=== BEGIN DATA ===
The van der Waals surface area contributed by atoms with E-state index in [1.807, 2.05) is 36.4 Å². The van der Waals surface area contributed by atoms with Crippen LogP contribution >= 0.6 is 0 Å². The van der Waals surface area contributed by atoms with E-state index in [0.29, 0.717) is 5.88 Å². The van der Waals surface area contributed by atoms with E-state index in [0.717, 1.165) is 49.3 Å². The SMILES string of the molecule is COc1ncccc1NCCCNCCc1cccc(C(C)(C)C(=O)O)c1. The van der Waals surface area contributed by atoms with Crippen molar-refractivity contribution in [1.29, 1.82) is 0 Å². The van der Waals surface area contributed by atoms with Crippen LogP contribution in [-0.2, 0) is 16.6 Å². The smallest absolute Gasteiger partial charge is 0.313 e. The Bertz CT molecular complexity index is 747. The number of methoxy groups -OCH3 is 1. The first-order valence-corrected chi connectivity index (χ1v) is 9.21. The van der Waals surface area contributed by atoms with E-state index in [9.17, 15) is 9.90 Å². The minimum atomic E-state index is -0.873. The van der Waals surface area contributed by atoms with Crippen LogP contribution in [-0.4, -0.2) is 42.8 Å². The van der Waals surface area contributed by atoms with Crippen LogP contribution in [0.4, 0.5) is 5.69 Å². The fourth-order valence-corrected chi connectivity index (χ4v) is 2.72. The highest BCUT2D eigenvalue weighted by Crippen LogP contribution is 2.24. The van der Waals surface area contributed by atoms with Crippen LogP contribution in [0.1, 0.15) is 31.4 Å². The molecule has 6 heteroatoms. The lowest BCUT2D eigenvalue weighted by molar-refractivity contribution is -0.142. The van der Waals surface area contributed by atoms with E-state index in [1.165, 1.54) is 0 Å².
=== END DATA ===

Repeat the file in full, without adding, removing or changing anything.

The van der Waals surface area contributed by atoms with E-state index in [1.807, 2.05) is 36.4 Å². The van der Waals surface area contributed by atoms with Crippen LogP contribution >= 0.6 is 0 Å². The van der Waals surface area contributed by atoms with E-state index in [0.29, 0.717) is 5.88 Å². The van der Waals surface area contributed by atoms with E-state index in [0.717, 1.165) is 49.3 Å². The SMILES string of the molecule is COc1ncccc1NCCCNCCc1cccc(C(C)(C)C(=O)O)c1. The van der Waals surface area contributed by atoms with Crippen molar-refractivity contribution in [1.29, 1.82) is 0 Å². The van der Waals surface area contributed by atoms with Crippen LogP contribution in [-0.2, 0) is 16.6 Å². The smallest absolute Gasteiger partial charge is 0.313 e. The Bertz CT molecular complexity index is 747. The number of methoxy groups -OCH3 is 1. The first-order valence-corrected chi connectivity index (χ1v) is 9.21. The van der Waals surface area contributed by atoms with E-state index in [9.17, 15) is 9.90 Å². The minimum atomic E-state index is -0.873. The van der Waals surface area contributed by atoms with Crippen LogP contribution in [-0.4, -0.2) is 42.8 Å². The van der Waals surface area contributed by atoms with Crippen LogP contribution in [0.4, 0.5) is 5.69 Å². The fourth-order valence-corrected chi connectivity index (χ4v) is 2.72. The highest BCUT2D eigenvalue weighted by Crippen LogP contribution is 2.24. The van der Waals surface area contributed by atoms with Crippen LogP contribution in [0.1, 0.15) is 31.4 Å². The molecule has 6 heteroatoms. The lowest BCUT2D eigenvalue weighted by molar-refractivity contribution is -0.142. The van der Waals surface area contributed by atoms with E-state index in [1.165, 1.54) is 0 Å².